[ppml] Proposed Policy: IPv4 Countdown

michael.dillon at bt.com michael.dillon at bt.com
Thu Mar 15 16:54:43 EDT 2007

> Nice thought experiment, but 99.9999% of the routers in the 
> ARIN region (you 
> know, all those boxes consumers and SoHos are sitting behind) 
> don't support 
> IPv6 and the vendors have shown absolutely no interest in 
> adding it.  

If the boxes are based on a CPU or SOC such as ARM, MIPS, PowerPC, then
the software can usually be upgraded by flashing the box. It may be a
bit tricky for consumers to do, but it is NOT a forklift upgrade. These
days most such boxes are based on programmable hardware, and sometimes
even FPGAs.

> And, even if it were available, how do you plan on 
> reaching out to 
> millions of Joe Sixpacks and Grandmas and convince them to upgrade?

Cost/benefit comes into play here. How many of these have a significant
capital investment in their boxes? Very few. Most of the capital
investment was hidden in monthly rates that lose money for the first 12
months with an 18 month lock-in, or they are called a "setup fee". A lot
of these people will simply switch to the new IPv6 service with bundled
IPv6 gateway when there is something they want on the IPv6 network.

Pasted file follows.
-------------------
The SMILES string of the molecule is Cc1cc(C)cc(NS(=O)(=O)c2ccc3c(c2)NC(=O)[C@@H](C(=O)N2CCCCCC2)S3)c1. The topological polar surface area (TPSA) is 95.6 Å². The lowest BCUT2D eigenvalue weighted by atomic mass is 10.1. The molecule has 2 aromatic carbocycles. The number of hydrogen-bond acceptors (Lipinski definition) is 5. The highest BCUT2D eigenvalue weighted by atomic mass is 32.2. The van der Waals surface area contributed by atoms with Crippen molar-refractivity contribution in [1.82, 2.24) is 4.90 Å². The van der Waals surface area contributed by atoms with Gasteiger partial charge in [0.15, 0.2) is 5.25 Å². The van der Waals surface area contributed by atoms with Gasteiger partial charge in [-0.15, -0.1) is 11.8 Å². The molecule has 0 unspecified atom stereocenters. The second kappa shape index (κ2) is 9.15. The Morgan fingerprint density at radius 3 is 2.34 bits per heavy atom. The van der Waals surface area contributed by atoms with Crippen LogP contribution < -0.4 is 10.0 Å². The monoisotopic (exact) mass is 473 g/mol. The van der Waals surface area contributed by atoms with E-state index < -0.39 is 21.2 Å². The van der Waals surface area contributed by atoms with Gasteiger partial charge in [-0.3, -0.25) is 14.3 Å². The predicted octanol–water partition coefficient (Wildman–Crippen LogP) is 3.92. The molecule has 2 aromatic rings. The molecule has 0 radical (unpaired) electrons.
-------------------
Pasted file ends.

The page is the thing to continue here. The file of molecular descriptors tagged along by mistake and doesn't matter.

These millions are not the early adopters. They will tag along when the
early adopters entice them into it.

> An IPv6 core is irrelevant if none of the endpoints can reach 
> it.

Somehow I think MPLS cores are the more likely endgame.

>  Vista 
> finally has v6 on by default, and maybe 20% of users will 
> have upgraded by 
> the end of this year, but they still won't be able to reach 
> an IPv6 router 
> even two hops away at their ISP.

Once upon a time Vint Cerf and friends created something called IP even
though there were other perfectly good protocols around such as X.25.
Back then people scratched their heads and wondered why anyone would
connect to an IP network when there was no content on it. I used the
X.25 Telidon service in Canada back in the early 80s, and I remember
surfing to various sites all over the country with weather reports,
history of the telephone (with embedded photos), tourist info and
chatrooms. All of this was graphical using NAPLPS over an underlying
X.25 network. I remember when I first found the Internet in 1991 and how
clunky it felt in comparison. But in the end, IP won, NAPLPS is mostly
just history and X.25 is more likely to be found running on some
obsolete switch in a corporate basement that nobody knows how to switch

At that time nobody could predict how and why people would migrate to
IP. There were plenty of people giving hundreds of reasons why IP and
the Internet was inferior. Many of those reasons were 100% right but
both IP and the Internet evolved, slowly and inexorable gathering mass
and momentum. IPv6 has been doing this for years now. It's not just a
quaint idea on the shelf.

--Michael Dillon

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